Monday, June 17, 2013

What I have learned - The halfway point

1. I am much stronger than I give myself credit for. You really never know how strong you are until you have to fight for your life. It's a different fight than a gun bring pointed at you. You can control this fight. No one controls this fight but you f and your willingness to believe the medicine will work. It's called medical practice for a reason.  I don't believe in much but holy shit.. I believe in me. I can do this.

2. A lot of people care for me. I'm not talking friends. I'm talking people wanting to make sure I am alright; friends or not. If it's been morbid curiosity, random messages, hugs, random people on the street... People give a shit about me. I'm not sure why, some days but I have never felt so loved.

3. I HAVE GOT TO LEARN TO REST. Taking care of myself after chemo has been dead near impossible. I got carried out of my favorite diner yesterday, sobbing from embarrassment. I had to be carried in my house and onto the couch. I feel like a prisoner to the cancer right now. I have to let the chemo work and learn to rest. Perhaps I should say I feel like a prisoner to the chemo instead. I cannot keep working at the pre cancer pace. I have to stop trying to pretend I am the same person. I will be soon. October will be like nothing ever happened. But it is happening and I have to let it run it's course.

4. Cancer is hilarious... Having cancer is not funny but the shit that happens to you can be very funny if you take it that way. Shit yourself when you think you have farted? Hilarious. Chemo farts? Hilarious. You can laugh or you can cry. Most of the time, I do both.

5. Having an emotional response is completely ok! I am allowed to be emo. I am certainly allowed to cry. Crying has been one of those releases that feels guilty. I want to cry sometimes. I want to scream. But I get that kick ass attitude that says, "FIGHT, DAMMIT. STOP CRYING". I let myself cry yesterday. I ignored the fight response. I just cried. And it felt good to get it out. I have ups, I have downs... and it's TOTALLY fine.

6. Someone always has it worse than me. I feel bad about my cancer. I mean I have stage 4 cancer and that is nothing to sneeze at. I don't have time to feel sorry for myself. Other people are suffering worse and have questions they cannt get answered.

7. If someone else tells me that 'of all the cancers to have this is the best one to get'. Is going to get kicked in the dick. For the last time... Yes this cancer is curable but the chemo is what is going to hurt me. For people with my cancer and my chemo the 5 year survival rate is 65%. Less if you have a bulky disease and less if you are anemic. Guess what, folks? I have both of these. I'm not throwing in the towel but I am certainly going to live my life like I have these five years. And yes, when I make it past the five years, I will be happy and aim for 10. But I am trying to be realistic. I started this journey with 2 weeks TOPS to live. So every day is a blessing.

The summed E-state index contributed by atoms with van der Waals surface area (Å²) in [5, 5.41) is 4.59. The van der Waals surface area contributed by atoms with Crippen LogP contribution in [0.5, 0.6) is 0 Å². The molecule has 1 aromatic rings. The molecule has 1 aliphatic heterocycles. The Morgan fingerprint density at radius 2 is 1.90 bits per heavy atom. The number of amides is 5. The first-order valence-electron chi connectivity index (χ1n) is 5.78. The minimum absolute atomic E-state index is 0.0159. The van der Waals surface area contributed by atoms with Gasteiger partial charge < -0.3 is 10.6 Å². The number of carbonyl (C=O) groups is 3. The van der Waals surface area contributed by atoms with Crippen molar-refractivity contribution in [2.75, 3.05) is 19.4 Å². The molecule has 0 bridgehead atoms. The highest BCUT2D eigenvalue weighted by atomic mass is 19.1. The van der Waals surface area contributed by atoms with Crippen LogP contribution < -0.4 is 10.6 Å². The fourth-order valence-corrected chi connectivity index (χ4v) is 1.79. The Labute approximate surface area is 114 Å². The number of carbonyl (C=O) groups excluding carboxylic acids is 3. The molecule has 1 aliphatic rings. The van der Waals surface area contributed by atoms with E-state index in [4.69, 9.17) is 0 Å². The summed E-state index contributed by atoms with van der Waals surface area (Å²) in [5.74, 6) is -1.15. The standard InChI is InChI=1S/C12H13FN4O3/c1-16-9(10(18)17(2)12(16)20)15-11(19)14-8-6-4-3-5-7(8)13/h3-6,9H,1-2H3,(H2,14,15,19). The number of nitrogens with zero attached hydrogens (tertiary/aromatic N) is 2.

8. Sharing my story helps me and helps you too. It allows me to tell you what you want to know about the cancer and helps me just say the words. It's hard to talk about what's going on, sometimes. Blogging has been amazing for me and has hopefully helped you all too. I love telling my story. I love helping people understand. I want everyone to know what is going on so if you have a relative going through it you know what to ask and not to ask.

9. Love is hard. Finding the right words to say when you are sick is hard. Trying not to push people away is harder.

10. Baths are amazing. They force the needed rest, relaxation, skin moisturizing, and thought time that is needed. 15 minutes is all I need for a recharge.


  1. You're amazing for many reasons. But I think what has been the most amazing thing to me is how forthcoming you have been about this entire experience. You chose to tell everyone how it was going and what it was like and what this meant and what that did and so on. You chose to let us go with you and you didn't have to. That to me is probably one of the bravest things I have ever seen. I don't think I would have the grace and courage you're displaying every day if I went through this. If there are good things to come from this, it may be that you've become a living touchstone to tell people to buck the hell up and keep focus and priorities in order- stop bitching about shallow and insignificant things and be grateful for everything. You're teaching me that every day. SO thank you for sharing this with everyone. I am following every step you allow me to follow and I am learning more from you than you will ever know.

  2. Amazing indeed & your blog sharing has been fairly eye opening. We've had several close family members & (far too) many friends go down this path, but I've learned more from your blogs than in talking to them. No doubt some of that is my fault for not asking if I can ask about the experience, but as you've noticed not everyone knows quite what to say or what is appropriate to ask about.

    You go Chemo Girl !!!!